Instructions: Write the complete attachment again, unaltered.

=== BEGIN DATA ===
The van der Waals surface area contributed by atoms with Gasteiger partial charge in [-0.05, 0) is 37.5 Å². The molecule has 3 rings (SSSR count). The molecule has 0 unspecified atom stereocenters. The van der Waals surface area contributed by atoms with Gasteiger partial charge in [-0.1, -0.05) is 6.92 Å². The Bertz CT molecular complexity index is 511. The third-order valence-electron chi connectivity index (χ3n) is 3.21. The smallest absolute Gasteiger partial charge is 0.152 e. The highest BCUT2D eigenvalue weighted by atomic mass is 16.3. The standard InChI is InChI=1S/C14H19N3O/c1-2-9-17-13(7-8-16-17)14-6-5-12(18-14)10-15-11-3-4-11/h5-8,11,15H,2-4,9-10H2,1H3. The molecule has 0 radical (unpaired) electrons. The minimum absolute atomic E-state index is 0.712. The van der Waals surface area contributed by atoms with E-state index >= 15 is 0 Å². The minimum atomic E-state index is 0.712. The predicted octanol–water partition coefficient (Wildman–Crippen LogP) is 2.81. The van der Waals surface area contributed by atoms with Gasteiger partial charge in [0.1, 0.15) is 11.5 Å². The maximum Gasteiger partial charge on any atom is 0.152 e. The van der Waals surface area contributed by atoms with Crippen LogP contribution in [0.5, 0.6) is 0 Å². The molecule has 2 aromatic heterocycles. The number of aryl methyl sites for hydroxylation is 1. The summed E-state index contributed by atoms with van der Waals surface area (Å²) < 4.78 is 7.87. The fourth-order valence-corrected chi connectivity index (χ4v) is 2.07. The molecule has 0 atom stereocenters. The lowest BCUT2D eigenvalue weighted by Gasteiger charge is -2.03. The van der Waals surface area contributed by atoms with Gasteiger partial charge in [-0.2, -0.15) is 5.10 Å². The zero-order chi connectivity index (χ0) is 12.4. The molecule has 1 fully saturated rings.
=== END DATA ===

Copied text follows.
The van der Waals surface area contributed by atoms with Gasteiger partial charge in [-0.05, 0) is 37.5 Å². The molecule has 3 rings (SSSR count). The molecule has 0 unspecified atom stereocenters. The van der Waals surface area contributed by atoms with Gasteiger partial charge in [-0.1, -0.05) is 6.92 Å². The Bertz CT molecular complexity index is 511. The third-order valence-electron chi connectivity index (χ3n) is 3.21. The smallest absolute Gasteiger partial charge is 0.152 e. The highest BCUT2D eigenvalue weighted by atomic mass is 16.3. The standard InChI is InChI=1S/C14H19N3O/c1-2-9-17-13(7-8-16-17)14-6-5-12(18-14)10-15-11-3-4-11/h5-8,11,15H,2-4,9-10H2,1H3. The molecule has 0 radical (unpaired) electrons. The minimum absolute atomic E-state index is 0.712. The van der Waals surface area contributed by atoms with E-state index >= 15 is 0 Å². The minimum atomic E-state index is 0.712. The predicted octanol–water partition coefficient (Wildman–Crippen LogP) is 2.81. The van der Waals surface area contributed by atoms with Gasteiger partial charge in [0.1, 0.15) is 11.5 Å². The maximum Gasteiger partial charge on any atom is 0.152 e. The van der Waals surface area contributed by atoms with Crippen LogP contribution in [0.5, 0.6) is 0 Å². The molecule has 2 aromatic heterocycles. The number of aryl methyl sites for hydroxylation is 1. The summed E-state index contributed by atoms with van der Waals surface area (Å²) < 4.78 is 7.87. The fourth-order valence-corrected chi connectivity index (χ4v) is 2.07. The molecule has 0 atom stereocenters. The lowest BCUT2D eigenvalue weighted by Gasteiger charge is -2.03. The van der Waals surface area contributed by atoms with Gasteiger partial charge in [-0.2, -0.15) is 5.10 Å². The zero-order chi connectivity index (χ0) is 12.4. The molecule has 1 fully saturated rings.